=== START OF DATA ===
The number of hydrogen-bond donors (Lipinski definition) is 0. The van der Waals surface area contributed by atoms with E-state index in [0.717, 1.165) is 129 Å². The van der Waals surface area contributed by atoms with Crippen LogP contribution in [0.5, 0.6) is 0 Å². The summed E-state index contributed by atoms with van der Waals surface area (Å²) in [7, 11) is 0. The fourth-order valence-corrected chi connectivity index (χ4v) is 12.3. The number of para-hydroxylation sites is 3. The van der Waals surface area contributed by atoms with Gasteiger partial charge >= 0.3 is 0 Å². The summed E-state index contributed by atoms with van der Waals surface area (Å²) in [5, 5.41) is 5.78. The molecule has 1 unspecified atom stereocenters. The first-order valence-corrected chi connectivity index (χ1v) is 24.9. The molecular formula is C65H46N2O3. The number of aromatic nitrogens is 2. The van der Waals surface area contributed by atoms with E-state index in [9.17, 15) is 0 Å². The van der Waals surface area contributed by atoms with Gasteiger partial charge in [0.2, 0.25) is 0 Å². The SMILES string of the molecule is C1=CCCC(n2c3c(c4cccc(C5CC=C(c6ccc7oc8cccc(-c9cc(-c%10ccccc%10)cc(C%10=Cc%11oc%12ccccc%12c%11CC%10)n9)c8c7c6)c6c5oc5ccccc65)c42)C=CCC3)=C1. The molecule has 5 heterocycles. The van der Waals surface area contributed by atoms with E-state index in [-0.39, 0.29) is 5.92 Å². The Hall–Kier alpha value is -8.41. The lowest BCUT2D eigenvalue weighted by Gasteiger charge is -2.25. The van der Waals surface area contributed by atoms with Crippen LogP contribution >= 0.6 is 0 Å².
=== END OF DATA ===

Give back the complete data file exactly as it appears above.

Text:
The number of hydrogen-bond donors (Lipinski definition) is 0. The van der Waals surface area contributed by atoms with E-state index in [0.717, 1.165) is 129 Å². The van der Waals surface area contributed by atoms with Crippen LogP contribution in [0.5, 0.6) is 0 Å². The summed E-state index contributed by atoms with van der Waals surface area (Å²) in [7, 11) is 0. The fourth-order valence-corrected chi connectivity index (χ4v) is 12.3. The number of para-hydroxylation sites is 3. The van der Waals surface area contributed by atoms with Gasteiger partial charge >= 0.3 is 0 Å². The summed E-state index contributed by atoms with van der Waals surface area (Å²) in [5, 5.41) is 5.78. The molecule has 1 unspecified atom stereocenters. The first-order valence-corrected chi connectivity index (χ1v) is 24.9. The molecular formula is C65H46N2O3. The number of aromatic nitrogens is 2. The van der Waals surface area contributed by atoms with E-state index in [9.17, 15) is 0 Å². The van der Waals surface area contributed by atoms with Gasteiger partial charge in [0.2, 0.25) is 0 Å². The SMILES string of the molecule is C1=CCCC(n2c3c(c4cccc(C5CC=C(c6ccc7oc8cccc(-c9cc(-c%10ccccc%10)cc(C%10=Cc%11oc%12ccccc%12c%11CC%10)n9)c8c7c6)c6c5oc5ccccc65)c42)C=CCC3)=C1. The molecule has 5 heterocycles. The van der Waals surface area contributed by atoms with E-state index in [-0.39, 0.29) is 5.92 Å². The Hall–Kier alpha value is -8.41. The lowest BCUT2D eigenvalue weighted by Gasteiger charge is -2.25. The van der Waals surface area contributed by atoms with Crippen LogP contribution >= 0.6 is 0 Å².